Archived Lectures

 

Allison McGeer, University of Toronto & Mt. Sinai Hospital

Despite the evidence that vaccines save lives and prevent illness, many remain willing to believe that vaccines are dangerous and at least two Canadian universities have defended courses that suggest that children should not be vaccinated.

 

Spencer C.H. Barrett, Ecology and Evolutionary Biology, University of Toronto

Plants exhibit unrivalled diversity in the ways they reproduce, including clonal propagation, self-fertilization, and mating with numerous partners simultaneously. Understanding plant biodiversity is of importance for both basic and applied research.

 

Jane Heffernan, Department of Mathematics and Statistics, York University

Mathematical models can be used to describe the spread of infectious diseases and how infections affect the immune system. Explore how diseases such as influenza, measles, pertussis and HIV spread.

Bryan Gaensler, Director, Dunlap Institute for Astronomy and Astrophysics

Some of the biggest questions about our universe are as yet unsolved. how did the first stars form? What is the mysterious "dark energy" that is pushing the universe apart? Are there other planets that harbour life?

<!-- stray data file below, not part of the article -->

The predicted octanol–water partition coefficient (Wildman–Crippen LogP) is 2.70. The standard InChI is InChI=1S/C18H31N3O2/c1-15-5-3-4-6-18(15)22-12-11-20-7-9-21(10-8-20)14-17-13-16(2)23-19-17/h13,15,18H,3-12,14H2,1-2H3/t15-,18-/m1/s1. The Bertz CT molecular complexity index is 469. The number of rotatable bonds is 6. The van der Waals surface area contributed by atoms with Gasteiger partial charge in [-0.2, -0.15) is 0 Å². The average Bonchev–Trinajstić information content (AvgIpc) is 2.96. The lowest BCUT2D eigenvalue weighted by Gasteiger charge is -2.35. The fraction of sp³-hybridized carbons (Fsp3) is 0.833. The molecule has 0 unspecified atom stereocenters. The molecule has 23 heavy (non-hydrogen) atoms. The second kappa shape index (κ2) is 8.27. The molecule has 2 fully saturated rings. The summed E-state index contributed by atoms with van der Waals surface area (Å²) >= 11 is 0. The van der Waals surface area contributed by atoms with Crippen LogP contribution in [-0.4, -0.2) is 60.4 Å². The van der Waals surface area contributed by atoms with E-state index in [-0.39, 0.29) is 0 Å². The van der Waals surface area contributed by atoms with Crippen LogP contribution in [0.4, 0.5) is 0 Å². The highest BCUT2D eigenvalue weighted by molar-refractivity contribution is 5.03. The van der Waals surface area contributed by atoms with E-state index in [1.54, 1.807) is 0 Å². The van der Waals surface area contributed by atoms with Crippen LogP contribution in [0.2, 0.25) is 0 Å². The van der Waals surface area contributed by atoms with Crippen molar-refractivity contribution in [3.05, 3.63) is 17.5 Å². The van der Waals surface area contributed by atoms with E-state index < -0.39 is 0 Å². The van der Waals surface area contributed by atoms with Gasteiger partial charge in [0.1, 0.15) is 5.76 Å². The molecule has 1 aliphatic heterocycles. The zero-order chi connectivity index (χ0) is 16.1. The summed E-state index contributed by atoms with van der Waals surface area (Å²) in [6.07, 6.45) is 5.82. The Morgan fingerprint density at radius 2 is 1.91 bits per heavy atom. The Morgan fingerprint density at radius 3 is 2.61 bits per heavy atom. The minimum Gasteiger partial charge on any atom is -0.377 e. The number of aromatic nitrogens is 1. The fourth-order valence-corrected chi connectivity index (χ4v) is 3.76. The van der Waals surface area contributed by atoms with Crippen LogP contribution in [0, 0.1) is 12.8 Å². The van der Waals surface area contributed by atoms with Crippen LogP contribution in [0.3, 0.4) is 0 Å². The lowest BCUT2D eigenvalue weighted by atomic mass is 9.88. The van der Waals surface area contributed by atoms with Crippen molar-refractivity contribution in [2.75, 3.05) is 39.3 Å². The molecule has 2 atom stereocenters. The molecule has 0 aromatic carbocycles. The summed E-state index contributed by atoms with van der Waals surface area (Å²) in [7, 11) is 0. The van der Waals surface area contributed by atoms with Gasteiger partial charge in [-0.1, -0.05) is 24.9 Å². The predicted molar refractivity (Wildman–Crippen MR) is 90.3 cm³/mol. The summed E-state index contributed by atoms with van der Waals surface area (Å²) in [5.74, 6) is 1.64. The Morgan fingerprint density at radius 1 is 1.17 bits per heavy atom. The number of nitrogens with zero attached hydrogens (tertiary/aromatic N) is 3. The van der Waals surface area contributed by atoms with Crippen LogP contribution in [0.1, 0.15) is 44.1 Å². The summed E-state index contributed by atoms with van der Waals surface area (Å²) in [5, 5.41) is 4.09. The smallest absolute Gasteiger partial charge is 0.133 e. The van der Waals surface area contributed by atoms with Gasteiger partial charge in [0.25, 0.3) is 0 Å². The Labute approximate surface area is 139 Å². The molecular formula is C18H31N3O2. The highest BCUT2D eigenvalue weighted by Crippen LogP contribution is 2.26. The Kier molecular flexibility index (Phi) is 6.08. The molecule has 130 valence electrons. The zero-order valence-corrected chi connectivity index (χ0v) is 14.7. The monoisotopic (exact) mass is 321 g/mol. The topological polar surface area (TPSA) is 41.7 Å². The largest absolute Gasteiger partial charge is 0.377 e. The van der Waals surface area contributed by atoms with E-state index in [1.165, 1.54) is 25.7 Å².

Michael Strong, Dean Schulich School of Medicine and Dentistry, Western University

In amyotrophic lateral sclerosis (ALS or Lou Gehrig's disease), motor neurons die through a wide range of pathological processes. Explore an emerging idea that alternations in RNA metabolism play a critical role in these processes and that, for the majority of cases, ALS is a disorder of RNA metabolism.

Charles Despres, Brock University

Microbes responsible for crop disease are becoming resistant to conventional pesticides akin to antibiotic resistance in human disease. Explore non-GMO approaches, conceptually similar to vaccines, to enhance crop immunity.

 

Eric Poisson, Dept. of Physics, University of Guelph

General relativity, Einstein's greatest scientific achievement turned 100 in 2015. Among this theory's predictions is the mysterious Black Hole. Explore how a companion body can create tides on a black hole, much as the Moon raises a tide on Earth.

Chris Fletcher, Department of Geography and Environmental Management, University of Waterloo

Human activities are changing Earth's climate, making it imperative to determine the impact on climate if we continue to use fossil fuels. I will explore computer models of the climate system which allow us to gaze into the future by making projections of how Earth's climate could evolve over the coming century.